Having written yesterday a few thoughts about the Archbasilica and Palace of the Lateran I recalled I had links to two articles by Zachary Thomas from the Liturgical Arts Journal, and which had been previously published on Canticum Salamonis, about the ancient ceremonies connected with a newly-elected Pope taking possession of his cathedral church, whether he was crowned there or at St Peter’s, or indeed elsewhere. It became the custom for the Pope after his crowning at the Vatican to process across Rome to the Lateran to take charge of the Archbasilica. Today the modified ceremony usually takes place a day or two later than the Coronation or ‘Inauguration’ ( sic).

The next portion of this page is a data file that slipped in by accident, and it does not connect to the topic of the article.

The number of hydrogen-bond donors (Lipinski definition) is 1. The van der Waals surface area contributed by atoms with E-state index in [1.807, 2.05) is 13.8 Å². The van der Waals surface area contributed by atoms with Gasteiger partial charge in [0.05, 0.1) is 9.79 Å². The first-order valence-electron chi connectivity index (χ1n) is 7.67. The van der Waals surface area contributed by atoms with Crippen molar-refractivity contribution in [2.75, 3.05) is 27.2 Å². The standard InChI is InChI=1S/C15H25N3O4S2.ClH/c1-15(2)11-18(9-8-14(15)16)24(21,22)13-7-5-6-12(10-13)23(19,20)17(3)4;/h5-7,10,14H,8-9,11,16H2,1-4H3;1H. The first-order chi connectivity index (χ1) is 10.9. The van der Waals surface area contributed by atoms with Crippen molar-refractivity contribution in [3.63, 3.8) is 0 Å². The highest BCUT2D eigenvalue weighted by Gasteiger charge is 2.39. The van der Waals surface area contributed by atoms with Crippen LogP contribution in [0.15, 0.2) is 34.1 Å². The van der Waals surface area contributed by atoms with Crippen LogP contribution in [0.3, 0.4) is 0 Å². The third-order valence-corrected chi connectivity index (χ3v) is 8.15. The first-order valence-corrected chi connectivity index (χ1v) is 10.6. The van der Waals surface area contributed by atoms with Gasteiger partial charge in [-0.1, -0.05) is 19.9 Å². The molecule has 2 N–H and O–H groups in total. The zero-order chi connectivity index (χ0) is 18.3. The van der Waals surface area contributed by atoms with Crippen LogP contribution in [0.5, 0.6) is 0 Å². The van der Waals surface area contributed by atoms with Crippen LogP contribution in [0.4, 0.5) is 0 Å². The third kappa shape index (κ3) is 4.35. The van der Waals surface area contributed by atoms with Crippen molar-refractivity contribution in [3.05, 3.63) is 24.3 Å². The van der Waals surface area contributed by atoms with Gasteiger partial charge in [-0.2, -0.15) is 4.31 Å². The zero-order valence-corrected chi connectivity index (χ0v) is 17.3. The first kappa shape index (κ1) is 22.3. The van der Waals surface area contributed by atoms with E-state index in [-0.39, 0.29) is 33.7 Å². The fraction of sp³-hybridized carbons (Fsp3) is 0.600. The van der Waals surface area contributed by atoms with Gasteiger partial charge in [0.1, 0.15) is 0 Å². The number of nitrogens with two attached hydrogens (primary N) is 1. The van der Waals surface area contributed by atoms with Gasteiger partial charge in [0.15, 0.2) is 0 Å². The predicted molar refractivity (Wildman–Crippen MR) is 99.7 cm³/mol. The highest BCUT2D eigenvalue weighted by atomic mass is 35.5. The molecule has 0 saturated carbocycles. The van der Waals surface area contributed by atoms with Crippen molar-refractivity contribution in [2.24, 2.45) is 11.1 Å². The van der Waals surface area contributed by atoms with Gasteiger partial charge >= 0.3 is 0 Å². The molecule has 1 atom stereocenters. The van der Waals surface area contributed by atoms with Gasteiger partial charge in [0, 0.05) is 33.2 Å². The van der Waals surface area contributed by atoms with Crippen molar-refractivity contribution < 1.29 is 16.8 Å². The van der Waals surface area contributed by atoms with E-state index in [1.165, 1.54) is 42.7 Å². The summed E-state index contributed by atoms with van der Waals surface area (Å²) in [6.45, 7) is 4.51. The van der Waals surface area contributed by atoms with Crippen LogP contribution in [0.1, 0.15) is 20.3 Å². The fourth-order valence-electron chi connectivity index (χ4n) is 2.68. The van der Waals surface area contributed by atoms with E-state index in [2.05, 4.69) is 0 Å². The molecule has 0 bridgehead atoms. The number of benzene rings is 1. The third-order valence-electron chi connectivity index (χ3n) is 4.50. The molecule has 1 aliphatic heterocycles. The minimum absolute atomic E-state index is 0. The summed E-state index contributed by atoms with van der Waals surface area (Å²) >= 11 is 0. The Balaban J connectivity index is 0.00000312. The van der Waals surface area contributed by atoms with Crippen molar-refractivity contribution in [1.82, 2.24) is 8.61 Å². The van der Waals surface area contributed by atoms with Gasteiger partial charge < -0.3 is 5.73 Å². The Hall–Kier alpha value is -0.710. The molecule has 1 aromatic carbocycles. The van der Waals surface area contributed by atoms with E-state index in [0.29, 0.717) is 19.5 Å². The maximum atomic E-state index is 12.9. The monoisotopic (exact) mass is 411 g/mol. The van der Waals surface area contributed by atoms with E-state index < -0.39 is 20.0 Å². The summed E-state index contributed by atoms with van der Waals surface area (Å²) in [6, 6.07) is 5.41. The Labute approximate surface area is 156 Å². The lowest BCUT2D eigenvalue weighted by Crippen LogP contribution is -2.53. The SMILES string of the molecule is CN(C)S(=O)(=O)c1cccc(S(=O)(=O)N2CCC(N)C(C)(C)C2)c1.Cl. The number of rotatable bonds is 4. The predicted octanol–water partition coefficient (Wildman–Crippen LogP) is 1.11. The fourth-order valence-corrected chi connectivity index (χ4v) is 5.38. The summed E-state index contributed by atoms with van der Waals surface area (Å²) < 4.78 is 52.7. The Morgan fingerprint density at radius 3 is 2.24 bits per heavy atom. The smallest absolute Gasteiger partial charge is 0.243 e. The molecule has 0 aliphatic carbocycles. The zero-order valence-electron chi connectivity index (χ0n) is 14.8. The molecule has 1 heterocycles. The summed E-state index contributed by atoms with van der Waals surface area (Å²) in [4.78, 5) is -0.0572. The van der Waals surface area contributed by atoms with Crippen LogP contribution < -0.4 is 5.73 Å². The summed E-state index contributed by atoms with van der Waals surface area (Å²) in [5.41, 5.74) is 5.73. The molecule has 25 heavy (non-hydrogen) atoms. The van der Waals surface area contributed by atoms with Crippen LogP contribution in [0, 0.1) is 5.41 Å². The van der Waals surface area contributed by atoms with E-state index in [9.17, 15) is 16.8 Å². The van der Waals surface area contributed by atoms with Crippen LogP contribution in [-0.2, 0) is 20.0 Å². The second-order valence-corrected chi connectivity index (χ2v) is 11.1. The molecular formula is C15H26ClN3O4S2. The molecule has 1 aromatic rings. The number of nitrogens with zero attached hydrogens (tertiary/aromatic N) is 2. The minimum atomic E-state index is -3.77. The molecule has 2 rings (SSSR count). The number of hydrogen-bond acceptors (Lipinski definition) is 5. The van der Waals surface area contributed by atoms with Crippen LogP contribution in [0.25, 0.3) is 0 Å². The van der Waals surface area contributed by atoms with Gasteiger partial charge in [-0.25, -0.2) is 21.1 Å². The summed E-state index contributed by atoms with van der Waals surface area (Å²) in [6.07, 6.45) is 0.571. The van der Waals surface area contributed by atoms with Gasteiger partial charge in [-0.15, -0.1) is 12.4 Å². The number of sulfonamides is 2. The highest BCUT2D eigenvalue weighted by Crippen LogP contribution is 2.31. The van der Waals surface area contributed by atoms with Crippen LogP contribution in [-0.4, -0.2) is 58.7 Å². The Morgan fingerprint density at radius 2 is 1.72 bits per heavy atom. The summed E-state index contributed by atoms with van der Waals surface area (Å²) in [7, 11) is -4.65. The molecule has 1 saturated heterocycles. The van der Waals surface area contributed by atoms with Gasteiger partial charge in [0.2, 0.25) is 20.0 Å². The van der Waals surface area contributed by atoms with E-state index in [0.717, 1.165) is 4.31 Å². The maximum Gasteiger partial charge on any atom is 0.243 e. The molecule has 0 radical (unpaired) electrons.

As ceremonies they might seem somewhat unusual to a modern eye. Not being an advocate of change in such matters that does not trouble me, but rather one sees their distinctive nature as an insight into the development of the Papacy in the first millennium.
The two articles are Papal Humiliations II: The Papal Sedia Stercoraria and Papal Humiliations III: The Cock of the Lateran.
The first article in the series dealt with the flax burning ceremony associated with the Pspal Coronation, which is not specifically linked to the Lateran.